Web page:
IN recent days, diplomacy regarding the world's nuclear inspection standoff with North Korea has resembled exercise on a rowing machine: lots of motion but no perceptible forward progress.
US officials plan to meet today to consider Pyongyang's latest counteroffer, which would allow international inspectors access to some declared nuclear power sites in return for Western aid and political recognition. All indications are they will find it insufficient.
Though there may be some budge in its position, North Korea apparently has not addressed the issue of entry to two disputed nuclear sites near Yong- byon. North Korea also has yet to offer to reopen talks with South Korea, another key Western demand.
There are both ``good things'' and ``some difficulties'' in North Korea's latest positions, Secretary of State Warren Christopher said in Jerusalem on Dec. 4.
Pessimistic US officials say North Korea has no intention of ever allowing the International Atomic Energy Agency (IAEA) to see its most sensitive nuclear installations. The North Koreans are just buying time with negotiations while they produce nuclear weapons through a crash program, according to this view.
Others say the isolated, paranoid regime in Pyongyang is simply pursuing what it sees as survival in its own clumsy way. North Korea wants aid and trade from the West and is trying to strike the best deal it can, these officials and experts say.
North Korean domestic politics is partly to blame for the nuclear inspection crisis, says Peter Hayes, a senior analyst at Nautilus Pacific Research who has visited the country four times in the last two years. Kim Jong Il, son of aged North Korean founding leader Kim Il Sung, may be trying to strengthen his hand for the succession crisis that will surely follow his father's passing.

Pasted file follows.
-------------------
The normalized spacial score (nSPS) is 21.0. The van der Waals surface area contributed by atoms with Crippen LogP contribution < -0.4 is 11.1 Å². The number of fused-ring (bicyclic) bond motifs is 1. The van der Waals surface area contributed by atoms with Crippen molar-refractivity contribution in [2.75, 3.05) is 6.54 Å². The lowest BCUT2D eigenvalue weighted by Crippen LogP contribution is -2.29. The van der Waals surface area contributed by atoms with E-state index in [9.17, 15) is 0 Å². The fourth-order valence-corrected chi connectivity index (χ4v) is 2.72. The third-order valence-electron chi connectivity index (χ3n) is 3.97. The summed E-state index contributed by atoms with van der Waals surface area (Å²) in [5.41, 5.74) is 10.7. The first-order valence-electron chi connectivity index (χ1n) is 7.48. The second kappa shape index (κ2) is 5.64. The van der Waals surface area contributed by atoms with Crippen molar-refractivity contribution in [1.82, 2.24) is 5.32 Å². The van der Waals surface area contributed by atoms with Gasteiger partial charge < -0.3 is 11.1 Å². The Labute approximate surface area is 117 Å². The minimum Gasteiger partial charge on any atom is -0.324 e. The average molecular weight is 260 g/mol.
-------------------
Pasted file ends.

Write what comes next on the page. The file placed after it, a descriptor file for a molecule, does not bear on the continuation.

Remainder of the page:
By stirring up an external crisis with the West, the younger Kim can divert attention from desperate internal economic circumstances, at least for a while.
There may be ways of ``massaging'' the standoff over access to the two disputed sites, Mr. Hayes says - perhaps by allowing the IAEA to take soil samples from nearby. But it is not clear whether the US will accept such a compromise, given the strong stance it has taken on IAEA access so far.
In recent weeks, North Korea has talked darkly of the consequences of failed negotiations, accusing the United States and the West of pushing it toward war. President Clinton has attempted to calm concerns of a renewed Korean conflict, and, indeed, Hayes says such rhetoric is bluster. ``I don't think North Korea wants a war any more than anyone else does,'' he says.
F it does not, it certainly has not been acting like it, another expert says. Since the early 1980s, North Korea has quadrupled the firepower it has deployed near the demilitarized zone (DMZ) with South Korea, says Bob Gaskin, a retired colonel who is now an analyst for Business Executives for National Security. The size of its active-duty forces have risen to over 1.1 million, as opposed to 633,000 active-duty personnel in the south.
Two-thirds of the North Korean Army is within 60 miles of the DMZ, making the military standoff on the peninsula a hair-trigger balance. If the trigger goes off, the roughly 36,000 US troops would probably fight alongside their South Korean allies until US reinforcements could arrive or US airpower could stop North Korea on the ground. In reality, South Korea will eventually be able to shoulder its own defense, Mr. Gaskin says.
``The US public has essentially been kept in the dark that we are committed to getting in a major war as a matter of policy to defend a nation that has double the population of the North and an incredibly larger GNP,'' he says.
Just because North Korea's military is large does not mean it is good. There are reports that the country's Air Force still contains biplanes, and that there is hardly any fuel for training missions.
But the South Korean capital of Seoul is so close to the DMZ that it is within range of artillery fire from the North. US and South Korean forces would certainly prevail in any new Korean War, but Seoul would undoubtedly take a lot of damage in the process, says Air Force Chief of Staff Gen. Merrill McPeak at a meeting with reporters last week.
The US is not preparing to send any more force to the Korean peninsula. But US troops there operate at a high state of alert. ``Remember, there has never been a real end to the Korean War - only an armistice,'' General McPeak says.